Last night, eight of us were at a friend’s house for our Christmas do. I’d been looking forward to it all week. Everyone was in high spirits. I was trying to chop up some red chilis when I sensed the warning signs of an impending vertigo attack. A friend was asking me questions and I was trying to answer, but I didn’t dare move my gaze one millimetre from the kitchen surface. I felt like a teenager who’d developed a sudden fear of eye contact.
I hadn’t been right for most of the afternoon. I had hoped that an hour relaxing in the bath instead of putting the kids to bed (thank you Rhys) would put me straight. It didn’t. But I had reason to feel hopeful.
The day before I had sat on the platform at South Ealing station watching tubes come and go. I was dizzy and I was debating whether I could make the 5 tube stops I needed to travel to get to a training course that I really wanted to do. I took the plunge. I got on the tube, clung to a pole inside the carriage, shut my eyes and tried not to think about the sea of strangers surrounding me.
It paid off. I made it to the venue. As the training began, I started to feel normal again. Buoyed by the victory, I was feeling hopeful. But twenty minutes after arriving at my friend’s house, my brain had other ideas. I knew I wouldn’t be able to stay upright much longer.
But I didn’t know how to extract myself from this celebration with my lovely friends.
I have this flaw you see, well it’s clearly one of many, but this particular one has frustrated me for as long as I can remember. When I feel really ropey or really sad and definitely when I feel an attack coming, the tiniest hint of human kindness opens the floodgates. It doesn’t even have to be words. It can just be a concerned look. Any sign of kindness is enough for the volcano to erupt inside me. I’m powerless to stop it. The tears pour out. I can’t talk. I gulp for air. I cry some more. And I’m so embarrassed that I wish with all my might that the floor will swallow me up.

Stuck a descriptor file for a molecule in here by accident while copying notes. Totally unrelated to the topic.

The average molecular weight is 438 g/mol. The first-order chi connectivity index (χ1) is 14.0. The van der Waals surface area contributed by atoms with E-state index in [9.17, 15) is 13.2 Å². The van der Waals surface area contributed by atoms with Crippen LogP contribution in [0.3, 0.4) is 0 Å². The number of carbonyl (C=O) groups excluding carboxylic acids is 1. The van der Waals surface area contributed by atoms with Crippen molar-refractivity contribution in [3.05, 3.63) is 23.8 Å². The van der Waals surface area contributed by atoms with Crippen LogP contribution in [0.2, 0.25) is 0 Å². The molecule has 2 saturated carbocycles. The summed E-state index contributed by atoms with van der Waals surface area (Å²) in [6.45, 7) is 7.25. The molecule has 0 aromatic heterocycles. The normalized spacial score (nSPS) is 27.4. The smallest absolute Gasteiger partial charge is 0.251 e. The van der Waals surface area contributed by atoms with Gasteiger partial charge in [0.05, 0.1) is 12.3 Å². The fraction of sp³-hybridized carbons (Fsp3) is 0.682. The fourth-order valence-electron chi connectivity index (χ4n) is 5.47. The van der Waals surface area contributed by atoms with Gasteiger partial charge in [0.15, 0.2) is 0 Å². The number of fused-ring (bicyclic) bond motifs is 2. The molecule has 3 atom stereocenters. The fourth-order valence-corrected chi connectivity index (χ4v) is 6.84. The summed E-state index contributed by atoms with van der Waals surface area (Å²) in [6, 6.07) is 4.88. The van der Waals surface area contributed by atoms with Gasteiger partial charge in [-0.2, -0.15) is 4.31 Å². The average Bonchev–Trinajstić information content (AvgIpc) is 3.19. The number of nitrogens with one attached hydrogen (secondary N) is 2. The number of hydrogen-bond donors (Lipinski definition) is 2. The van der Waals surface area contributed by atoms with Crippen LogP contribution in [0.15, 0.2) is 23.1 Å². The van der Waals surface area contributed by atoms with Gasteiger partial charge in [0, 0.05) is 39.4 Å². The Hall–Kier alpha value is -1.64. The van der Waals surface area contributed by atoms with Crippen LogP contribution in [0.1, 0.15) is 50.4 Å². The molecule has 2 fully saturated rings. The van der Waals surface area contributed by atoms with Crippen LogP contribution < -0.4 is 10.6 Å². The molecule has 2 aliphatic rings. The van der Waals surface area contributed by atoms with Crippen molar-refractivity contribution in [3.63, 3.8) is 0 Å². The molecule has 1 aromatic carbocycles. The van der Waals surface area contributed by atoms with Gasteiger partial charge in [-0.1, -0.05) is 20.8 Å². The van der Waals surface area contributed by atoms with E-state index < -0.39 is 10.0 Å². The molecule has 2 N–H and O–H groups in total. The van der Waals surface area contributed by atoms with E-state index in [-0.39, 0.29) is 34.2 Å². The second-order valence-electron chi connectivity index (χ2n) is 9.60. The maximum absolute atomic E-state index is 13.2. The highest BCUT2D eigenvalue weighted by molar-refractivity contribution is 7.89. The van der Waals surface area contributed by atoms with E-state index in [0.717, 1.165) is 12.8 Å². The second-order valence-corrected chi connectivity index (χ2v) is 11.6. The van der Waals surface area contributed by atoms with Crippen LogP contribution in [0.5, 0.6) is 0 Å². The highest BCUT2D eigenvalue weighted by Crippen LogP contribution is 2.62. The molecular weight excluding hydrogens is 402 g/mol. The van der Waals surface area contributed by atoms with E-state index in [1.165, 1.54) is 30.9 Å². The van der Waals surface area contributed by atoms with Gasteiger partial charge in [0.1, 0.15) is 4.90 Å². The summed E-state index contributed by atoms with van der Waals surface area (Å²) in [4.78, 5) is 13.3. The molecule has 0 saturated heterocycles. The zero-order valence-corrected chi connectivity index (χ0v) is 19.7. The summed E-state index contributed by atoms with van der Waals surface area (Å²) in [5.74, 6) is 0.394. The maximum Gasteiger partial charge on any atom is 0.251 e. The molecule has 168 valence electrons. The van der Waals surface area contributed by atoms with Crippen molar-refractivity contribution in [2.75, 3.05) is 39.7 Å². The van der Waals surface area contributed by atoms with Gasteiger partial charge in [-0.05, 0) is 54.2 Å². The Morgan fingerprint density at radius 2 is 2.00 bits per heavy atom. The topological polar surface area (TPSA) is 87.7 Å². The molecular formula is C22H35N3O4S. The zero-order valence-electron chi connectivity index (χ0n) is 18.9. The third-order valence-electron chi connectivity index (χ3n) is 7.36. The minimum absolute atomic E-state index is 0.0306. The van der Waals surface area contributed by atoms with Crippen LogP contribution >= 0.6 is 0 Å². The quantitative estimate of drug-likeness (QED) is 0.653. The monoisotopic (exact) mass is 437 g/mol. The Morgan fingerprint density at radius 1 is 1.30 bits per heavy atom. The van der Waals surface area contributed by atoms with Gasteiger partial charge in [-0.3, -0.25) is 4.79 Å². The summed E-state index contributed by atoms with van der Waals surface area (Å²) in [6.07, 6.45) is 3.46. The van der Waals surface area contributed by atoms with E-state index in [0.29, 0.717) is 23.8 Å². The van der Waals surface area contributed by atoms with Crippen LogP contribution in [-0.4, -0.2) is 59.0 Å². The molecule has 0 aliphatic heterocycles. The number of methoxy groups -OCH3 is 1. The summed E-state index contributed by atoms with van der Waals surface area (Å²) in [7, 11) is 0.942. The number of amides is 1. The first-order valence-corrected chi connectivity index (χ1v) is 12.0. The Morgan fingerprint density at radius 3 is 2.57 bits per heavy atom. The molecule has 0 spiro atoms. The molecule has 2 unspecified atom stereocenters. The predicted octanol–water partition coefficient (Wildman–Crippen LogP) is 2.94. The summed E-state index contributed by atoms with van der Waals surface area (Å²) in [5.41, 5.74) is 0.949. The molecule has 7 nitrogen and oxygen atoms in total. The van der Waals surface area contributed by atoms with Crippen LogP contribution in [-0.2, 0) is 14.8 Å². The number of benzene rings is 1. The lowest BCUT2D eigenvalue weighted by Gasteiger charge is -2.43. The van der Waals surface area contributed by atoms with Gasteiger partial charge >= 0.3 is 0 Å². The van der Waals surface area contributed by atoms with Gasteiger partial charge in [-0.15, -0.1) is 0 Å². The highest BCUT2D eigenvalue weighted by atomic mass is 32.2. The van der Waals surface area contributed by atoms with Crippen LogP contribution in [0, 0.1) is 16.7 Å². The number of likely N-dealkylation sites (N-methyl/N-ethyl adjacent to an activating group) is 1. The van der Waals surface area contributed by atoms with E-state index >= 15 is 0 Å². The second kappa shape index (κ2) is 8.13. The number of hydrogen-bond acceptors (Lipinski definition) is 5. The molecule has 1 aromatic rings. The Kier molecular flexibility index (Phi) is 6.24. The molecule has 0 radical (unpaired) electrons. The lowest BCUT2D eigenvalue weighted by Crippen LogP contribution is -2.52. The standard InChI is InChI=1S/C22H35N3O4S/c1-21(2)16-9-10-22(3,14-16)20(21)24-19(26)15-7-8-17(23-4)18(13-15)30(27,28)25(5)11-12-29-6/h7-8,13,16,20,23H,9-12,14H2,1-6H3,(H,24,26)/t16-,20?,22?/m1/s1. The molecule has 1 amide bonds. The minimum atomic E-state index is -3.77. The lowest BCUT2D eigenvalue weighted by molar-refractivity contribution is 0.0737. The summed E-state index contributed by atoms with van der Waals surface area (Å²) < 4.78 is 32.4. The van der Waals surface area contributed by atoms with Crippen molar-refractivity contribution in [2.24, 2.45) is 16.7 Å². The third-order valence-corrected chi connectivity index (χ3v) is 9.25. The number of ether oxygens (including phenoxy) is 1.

I’ve lost count of the number of people who have told me that it’s OK and crying is good. I wholeheartedly agree. But it definitely has its place. Yes during a heart to heart with a friend in your front room (countless times). Yes whilst watching a sad film (a few nights ago). Yes as I walked away from dropping my son off at school when he’d hugged me so tight and implored me with his big, big eyes not to leave him and his teacher had to peel him off me (this morning).
But there are lots of occasions I’d really rather not cry. On the tube when surrounded by strangers for example. Or at school pick-up with lots of other mums and dads looking on (last week). Or in front of an awesomely stoic little girl who I have never seen cry in the six years she’s been alive (a fortnight ago as I talked to her mum). And most definitely at a Christmas celebration with friends when the mood is happy and festive and fun and celebratory.
The thing is that my tears give out the wrong signal. Yes I am, in that moment, feeling desperate. Yes I hate the depths Menieres pushes me to. But I also know that soon enough, and definitely after a good night’s sleep, the volcano of emotion that is currently overwhelming me will have dissipated and I’ll be able to communicate so much more coherently and so much more productively.
So what did I do? I did the only thing I could think of. I walked into my friend’s hall, picked up my coat and let myself out as quietly as I could and called my husband. 5 minutes later, once I was safely home, I used a far safer method of communication, I texted. I told my friends I was so sorry and to please have fun and to not worry.
As I texted the volcano erupted. I cried. I howled a bit. And then I wiped my eyes with my hands. In so doing I rubbed traces of the red chili I had been chopping straight into my eyes. Within seconds my eyes were on fire and I wanted to jump around the room to stop the red hot burning sensation.
I laughed. Rhys laughed at me a lot.
And then I went to bed.
Post note: I’ve walked out of something once before. I was 17. I was in an A-level Chemistry class. I fancied the pants off my Chemistry teacher, Mr Elliot, and had done for months. I was convinced that he might finally realise how much I loved him if I staged an elaborate teenage sulk and disappeared into the woods so he couldn’t find me.
To my friends, I hope you don’t need me to tell you how much you mean to me.
But I’m still really sorry for walking out.